Ticonderoga residents still have time to comment on a proposed revision of the town’s zoning law. The proposed law is available at the town clerk’s office as well as online at www.townofticonderoga.org
Ticonderoga residents still have time to comment on a proposed revision of the town’s zoning law.
About two dozen people attended a public hearing on the measure Dec. 8, most expressing concerns with the changes. Many of the complaints centered on the process, which included a residents committee, a paid consultant and a series of public information meetings. Others voiced concerns about their individual situations.
The proposed law is available at the town clerk’s office as well as online at www.townofticonderoga.org
Written comments on the zoning changes can Emailed to Supervisor Deb Malaney at email@example.com or mailed to the Community Building, Montcalm Street, Ticonderoga 12883.
There is no deadline for comments, but Malaney expects the town board to act on the proposed law before March 31. The zoning revision project is funded by a Quality Communities grant from the New York State Department of State. That grant expires March 31.
The existing Ticonderoga zoning law is 30 years old, Malaney said. It has been amended 20 times. In 2009 a resident’s committee with the help of a paid consultant, Brandy Saxton of PlaceSense in Port Henry, began a complete review of the law.
“The existing zoning law is at a point where, in some areas, in contradicts itself and leaves the town open to legal challenges,” Malaney said. “A revision of the zoning law is also part of our comprehensive plan and has been requested by many businesspeople.”
Saxton pointed out the public has been invited to participate throughout the process.
“The committee invited the public to nine meetings to discuss the proposed changes, in addition to holding regular committee meetings that included opportunity for public comment,” Saxton said. “A mailing was sent town-wide in June 2010 to inform residents about the project and opportunities to have input on the changes being drafted. Throughout the process drafts were posted online and available for review at the town office.”
Malaney and Saxton agree the proposed revised zoning plan will have little affect on most people.
“There are no radical changes in the existing zoning law,” Malaney said. “It creates a blueprint for sensible, future growth.”
“While it is a complete overhaul of the current zoning, most homeowners — except perhaps those on the lakeshore and maybe some in the village area — are unlikely to notice any difference,” Saxton said.
Matt Fuller, town attorney, said the proposed law, if adopted, will have no impact on existing structures. They will be grandfathered under the new law.
The proposed zoning changes focus on three keys areas, according to Saxton — commercial property, downtown and lakefront properties.
“In commercial areas, standards are being proposed intended to result in higher quality, better designed commercial development with design guidelines for large buildings, landscaping, signs, lighting, etc.,” the planner said.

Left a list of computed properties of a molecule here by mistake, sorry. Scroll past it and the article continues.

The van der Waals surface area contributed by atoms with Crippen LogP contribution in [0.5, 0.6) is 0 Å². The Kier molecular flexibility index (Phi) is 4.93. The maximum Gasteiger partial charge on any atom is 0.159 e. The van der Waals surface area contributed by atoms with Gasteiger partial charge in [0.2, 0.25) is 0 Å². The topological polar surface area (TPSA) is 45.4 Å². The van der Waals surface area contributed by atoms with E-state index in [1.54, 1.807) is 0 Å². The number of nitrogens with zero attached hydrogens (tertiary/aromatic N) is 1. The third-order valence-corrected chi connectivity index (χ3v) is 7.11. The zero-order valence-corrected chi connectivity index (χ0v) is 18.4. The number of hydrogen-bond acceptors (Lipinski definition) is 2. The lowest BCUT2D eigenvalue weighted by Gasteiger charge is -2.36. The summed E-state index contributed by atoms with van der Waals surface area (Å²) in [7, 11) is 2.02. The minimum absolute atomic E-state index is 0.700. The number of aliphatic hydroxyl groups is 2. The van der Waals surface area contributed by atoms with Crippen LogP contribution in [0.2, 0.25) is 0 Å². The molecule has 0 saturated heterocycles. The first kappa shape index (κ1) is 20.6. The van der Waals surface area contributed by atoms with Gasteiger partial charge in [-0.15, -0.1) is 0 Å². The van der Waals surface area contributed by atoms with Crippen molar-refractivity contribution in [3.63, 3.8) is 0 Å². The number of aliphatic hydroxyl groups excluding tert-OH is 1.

“In downtown, standards are being proposed to ensure than new development is compatible with traditional downtown character,” Saxton continued.
“Around the lakeshore, there will still be a high level of review of all development and substantial limitations on new development and expansions,” she said. “This largely puts into writing what the planning board has been doing for years, but which was not as clearly authorized by the current law as it should be.”
The proposed changes will have little impact on the vast majority of Ti residents, she stressed.
“While the draft law may look daunting, a lot of it only applies to large projects and very little actually applies to individual homeowners,” Saxton said. “The committee tried hard to set up a two-tier system throughout the regulations in recognition that they did not want to over-regulate small businesses and projects, but that they did want to be sure the town had all the tools it needed to deal with large businesses and projects.
“Ticonderoga is a very diverse community — it has farmland in the valley, forested uplands, major industry, waterfront, village and downtown, small rural hamlets and larger commercial/institutional development — and needs zoning that responds to those differences,” she said. “This is something that is lacking in the current law.”
If adopted by the town board, the new law will set up zoning districts.
“The new districts largely follow property lines, so fewer landowners will find their lots divided by multiple zoning districts,” Saxton said. “The current zones are largely based on a distance back from the road so many lots are crossed by a zoning district boundary. The new districts are also closer to the APA (Adirondack Park Agency) land use classes, so fewer landowners will have to deal with the confusion of significantly different standards from the town and from the APA . Right now essentially all of the rural land in Ti is zoned for one–acre lots under the town’s law, but the APA requires anywhere from 1.3 to 42.7 acres.”